I saw a quote recently that said “Reality is the leading cause of stress among those in touch with it”. Stress is now so ingrained in our culture but what is it? A stressor is defined as anything that causes stress to an organism. When faced with a stressor, our body reacts with a “fight or flight” response, causing a surge of chemicals and immune cells. This is perfect if we need to get out of the way of an oncoming car but excessive stress over long periods of time increases our immune system activity and eventually depletes our resources, impairing the function of the immune system. The aim is not to completely avoid pressure but to find a balance.
Common sense tells us to take a look at the causes of our stress and find ways to use the stressors in our lives that can boost productivity and efficiency and to minimize others. Professor Kerryn Phelps suggests a triage system as employed in hospitals. If you are under pressure and not managing stress well, your body is reacting to everything as a high level emergency. A personal triage system allows us to prioritise situations and give them the level of attention they need. She suggests asking the following questions:
- Is this situation a bona fide emergency?
- Will this problem matter in a year or two?
- Is this a battle I need to take on right now?
- Is this my problem or someone else’s responsibility?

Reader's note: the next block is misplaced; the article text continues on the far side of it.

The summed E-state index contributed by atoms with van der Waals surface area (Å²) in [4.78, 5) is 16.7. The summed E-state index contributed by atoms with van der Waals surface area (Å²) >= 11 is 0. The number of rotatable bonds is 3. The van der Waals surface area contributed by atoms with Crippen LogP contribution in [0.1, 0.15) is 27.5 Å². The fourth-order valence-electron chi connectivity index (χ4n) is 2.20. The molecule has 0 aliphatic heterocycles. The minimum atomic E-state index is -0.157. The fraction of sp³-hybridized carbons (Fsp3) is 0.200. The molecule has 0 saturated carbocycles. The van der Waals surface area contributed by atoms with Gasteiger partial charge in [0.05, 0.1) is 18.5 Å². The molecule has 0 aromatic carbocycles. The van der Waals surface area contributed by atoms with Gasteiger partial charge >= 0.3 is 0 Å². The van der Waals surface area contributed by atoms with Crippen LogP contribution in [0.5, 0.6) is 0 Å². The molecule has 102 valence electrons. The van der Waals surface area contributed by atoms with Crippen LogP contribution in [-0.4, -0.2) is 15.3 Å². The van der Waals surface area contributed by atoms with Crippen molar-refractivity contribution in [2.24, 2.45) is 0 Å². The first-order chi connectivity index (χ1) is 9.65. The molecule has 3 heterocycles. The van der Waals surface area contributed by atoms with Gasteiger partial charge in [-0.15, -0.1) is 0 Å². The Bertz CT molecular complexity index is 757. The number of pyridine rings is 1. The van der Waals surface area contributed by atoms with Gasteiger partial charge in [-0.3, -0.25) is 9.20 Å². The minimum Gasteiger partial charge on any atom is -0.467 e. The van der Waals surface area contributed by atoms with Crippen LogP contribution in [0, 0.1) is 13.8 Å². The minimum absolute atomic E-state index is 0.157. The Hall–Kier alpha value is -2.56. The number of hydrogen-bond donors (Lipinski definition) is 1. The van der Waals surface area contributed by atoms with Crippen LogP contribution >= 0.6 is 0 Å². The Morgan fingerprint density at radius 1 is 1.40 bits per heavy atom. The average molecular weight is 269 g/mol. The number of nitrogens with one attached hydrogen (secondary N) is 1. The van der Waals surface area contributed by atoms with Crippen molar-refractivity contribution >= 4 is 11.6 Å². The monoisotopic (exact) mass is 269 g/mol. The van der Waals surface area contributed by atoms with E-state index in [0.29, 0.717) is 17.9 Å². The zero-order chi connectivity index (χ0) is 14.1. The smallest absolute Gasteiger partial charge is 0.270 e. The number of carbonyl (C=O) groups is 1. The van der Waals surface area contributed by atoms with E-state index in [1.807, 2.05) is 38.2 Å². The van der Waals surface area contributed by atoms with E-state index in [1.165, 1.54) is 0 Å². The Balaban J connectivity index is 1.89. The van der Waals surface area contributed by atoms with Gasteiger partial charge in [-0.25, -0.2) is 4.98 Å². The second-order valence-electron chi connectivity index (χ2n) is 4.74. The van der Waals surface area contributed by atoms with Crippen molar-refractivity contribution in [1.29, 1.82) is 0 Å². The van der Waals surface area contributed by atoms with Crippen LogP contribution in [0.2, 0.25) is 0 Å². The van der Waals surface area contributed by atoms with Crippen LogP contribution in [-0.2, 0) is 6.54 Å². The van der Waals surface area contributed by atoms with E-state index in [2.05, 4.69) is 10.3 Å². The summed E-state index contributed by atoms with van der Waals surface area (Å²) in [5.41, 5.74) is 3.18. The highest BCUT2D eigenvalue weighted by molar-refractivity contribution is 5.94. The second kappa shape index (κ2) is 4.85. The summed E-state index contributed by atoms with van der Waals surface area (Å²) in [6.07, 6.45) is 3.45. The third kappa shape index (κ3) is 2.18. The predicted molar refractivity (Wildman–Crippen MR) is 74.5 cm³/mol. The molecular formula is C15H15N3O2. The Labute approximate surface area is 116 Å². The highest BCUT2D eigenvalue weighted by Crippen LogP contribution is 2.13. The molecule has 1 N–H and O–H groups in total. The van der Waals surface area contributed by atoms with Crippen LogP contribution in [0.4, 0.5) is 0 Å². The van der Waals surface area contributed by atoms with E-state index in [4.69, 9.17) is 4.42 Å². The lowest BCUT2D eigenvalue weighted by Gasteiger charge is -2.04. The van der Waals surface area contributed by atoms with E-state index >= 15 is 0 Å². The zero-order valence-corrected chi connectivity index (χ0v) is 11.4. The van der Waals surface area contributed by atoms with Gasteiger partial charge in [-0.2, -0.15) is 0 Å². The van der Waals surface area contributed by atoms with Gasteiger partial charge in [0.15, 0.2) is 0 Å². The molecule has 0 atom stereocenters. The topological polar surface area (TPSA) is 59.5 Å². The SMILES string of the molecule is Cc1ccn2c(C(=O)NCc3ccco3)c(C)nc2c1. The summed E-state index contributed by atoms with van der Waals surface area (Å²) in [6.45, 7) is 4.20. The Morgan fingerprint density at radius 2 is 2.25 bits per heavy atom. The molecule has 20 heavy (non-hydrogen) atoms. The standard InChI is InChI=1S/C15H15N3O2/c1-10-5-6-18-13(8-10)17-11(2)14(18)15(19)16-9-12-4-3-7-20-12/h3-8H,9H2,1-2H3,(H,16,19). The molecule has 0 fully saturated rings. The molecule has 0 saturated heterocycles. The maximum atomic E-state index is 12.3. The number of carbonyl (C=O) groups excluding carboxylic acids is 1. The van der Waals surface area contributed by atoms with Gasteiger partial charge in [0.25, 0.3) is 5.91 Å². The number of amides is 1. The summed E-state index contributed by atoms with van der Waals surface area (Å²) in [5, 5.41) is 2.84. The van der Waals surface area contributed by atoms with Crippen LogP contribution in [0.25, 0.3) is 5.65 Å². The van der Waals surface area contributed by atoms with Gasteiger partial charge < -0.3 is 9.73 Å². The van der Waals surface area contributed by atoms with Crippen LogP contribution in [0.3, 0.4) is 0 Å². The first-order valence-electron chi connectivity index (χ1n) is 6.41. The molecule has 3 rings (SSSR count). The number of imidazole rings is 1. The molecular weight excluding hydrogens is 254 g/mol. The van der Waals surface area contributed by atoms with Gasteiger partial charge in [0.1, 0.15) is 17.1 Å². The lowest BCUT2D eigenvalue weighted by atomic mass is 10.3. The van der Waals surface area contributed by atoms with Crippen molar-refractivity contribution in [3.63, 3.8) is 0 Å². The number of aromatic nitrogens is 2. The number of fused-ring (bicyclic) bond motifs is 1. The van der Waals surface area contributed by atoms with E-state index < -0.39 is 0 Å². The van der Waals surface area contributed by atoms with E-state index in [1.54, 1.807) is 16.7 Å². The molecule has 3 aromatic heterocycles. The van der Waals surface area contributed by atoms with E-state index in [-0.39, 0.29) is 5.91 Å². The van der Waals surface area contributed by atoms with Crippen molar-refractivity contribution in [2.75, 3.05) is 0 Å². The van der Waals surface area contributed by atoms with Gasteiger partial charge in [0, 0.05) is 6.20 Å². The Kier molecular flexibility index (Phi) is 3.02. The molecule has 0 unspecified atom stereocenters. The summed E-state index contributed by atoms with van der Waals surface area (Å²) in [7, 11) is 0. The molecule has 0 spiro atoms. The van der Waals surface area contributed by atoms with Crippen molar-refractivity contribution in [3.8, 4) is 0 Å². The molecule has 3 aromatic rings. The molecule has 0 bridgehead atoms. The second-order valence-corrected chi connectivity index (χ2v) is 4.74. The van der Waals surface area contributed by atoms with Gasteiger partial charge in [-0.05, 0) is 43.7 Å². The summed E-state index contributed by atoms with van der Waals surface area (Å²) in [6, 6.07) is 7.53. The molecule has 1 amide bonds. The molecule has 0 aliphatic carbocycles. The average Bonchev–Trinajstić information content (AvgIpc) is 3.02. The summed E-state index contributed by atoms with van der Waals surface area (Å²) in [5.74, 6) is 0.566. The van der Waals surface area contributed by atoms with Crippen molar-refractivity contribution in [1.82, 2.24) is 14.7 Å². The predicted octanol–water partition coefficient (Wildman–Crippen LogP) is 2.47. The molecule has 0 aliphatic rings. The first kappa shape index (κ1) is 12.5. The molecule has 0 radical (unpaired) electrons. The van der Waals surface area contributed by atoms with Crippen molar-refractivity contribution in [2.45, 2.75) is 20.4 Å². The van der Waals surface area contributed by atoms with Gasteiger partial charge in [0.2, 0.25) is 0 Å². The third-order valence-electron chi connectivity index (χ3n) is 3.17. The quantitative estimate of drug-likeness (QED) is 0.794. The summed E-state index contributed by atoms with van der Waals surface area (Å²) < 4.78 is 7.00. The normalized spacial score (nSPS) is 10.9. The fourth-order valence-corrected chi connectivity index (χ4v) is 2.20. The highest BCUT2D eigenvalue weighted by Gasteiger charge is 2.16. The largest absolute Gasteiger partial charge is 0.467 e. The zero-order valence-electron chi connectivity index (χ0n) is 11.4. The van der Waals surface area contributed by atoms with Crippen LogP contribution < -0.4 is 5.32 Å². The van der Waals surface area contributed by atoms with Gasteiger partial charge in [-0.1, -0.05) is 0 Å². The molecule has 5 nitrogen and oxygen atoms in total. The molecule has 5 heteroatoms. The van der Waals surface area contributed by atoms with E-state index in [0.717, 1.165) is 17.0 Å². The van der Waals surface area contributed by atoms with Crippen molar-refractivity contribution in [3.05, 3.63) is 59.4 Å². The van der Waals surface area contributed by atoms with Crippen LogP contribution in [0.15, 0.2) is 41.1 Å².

- What is the most important task right now?
- What do I have to do, or what help do I need, to get this task done?
- Is the timeframe I have set realistic for what needs to be accomplished?
Once our priorities are in order, we can start to move forward. A positive lifestyle will support your progress. Practically any form of exercise helps you to manage stress, release endorphins and lift mood. Improved fitness will help you achieve your goals. Relaxation techniques, meditation, yoga, tai chi and cognitive behaviour therapy can also be useful.
Our diet is crucial to performing at our best, so …
- Eat breakfast
- Eat regularly and often
- Stop eating foods you are sensitive to
- Drink plenty of water
- Increase protein, fruit, vegetables and fibre
- Reduce high GI carbohydrates and processed foods
A daily multi-vitamin can be helpful to boost your nutrient levels but other supplements may also be needed. Many people suffering from anxiety or long term stress will have low levels of magnesium. Magnesium is thought to support normal functioning of smooth muscle cells and deficiency affects the body's ability to carry oxygen in the blood and may lead to headaches, jitteriness and poor sleep. Our Hawke’s Bay soils are depleted of the mineral, adding to the problem.
Our need for Vitamin B increases in times of stress so supplementing with a complex can boost our energy levels. Co-enzyme Q10 and spirulina also help many people. My newest favourite herb is rhodiola, an adaptogen to boost energy and stamina.
Healthy sleep A good night’s sleep is vital for our health, energy levels and ability to perform. Sleep restores our body mentally and physically. So here are 10 tips to improve your sleep …
- Make your bedroom a sleep haven, lovely and dark, quiet, cool and comfy
- Practice relaxation techniques
- Have a good sleeping routine and if you do have to pinch back some sleep time in the week, pay it back at another time
- Watch the sunset for a beautiful way to stimulate melatonin levels
- Turn TVs and computers off an hour before bed
- Eat protein, keep up levels of vitamin Bs, eat smaller meals of non-spicy and non-acidic foods at night
- Avoid alcohol and caffeine in the evening
- Quit smoking
- Exercise for 20-30 minutes a day - yoga is a great option
- Write down your worries.
Tart cherry supplements can be useful to help getting off to sleep and/or staying asleep. They contain high levels of naturally occurring phytonutrients to help regulate and support a deep, restful sleep.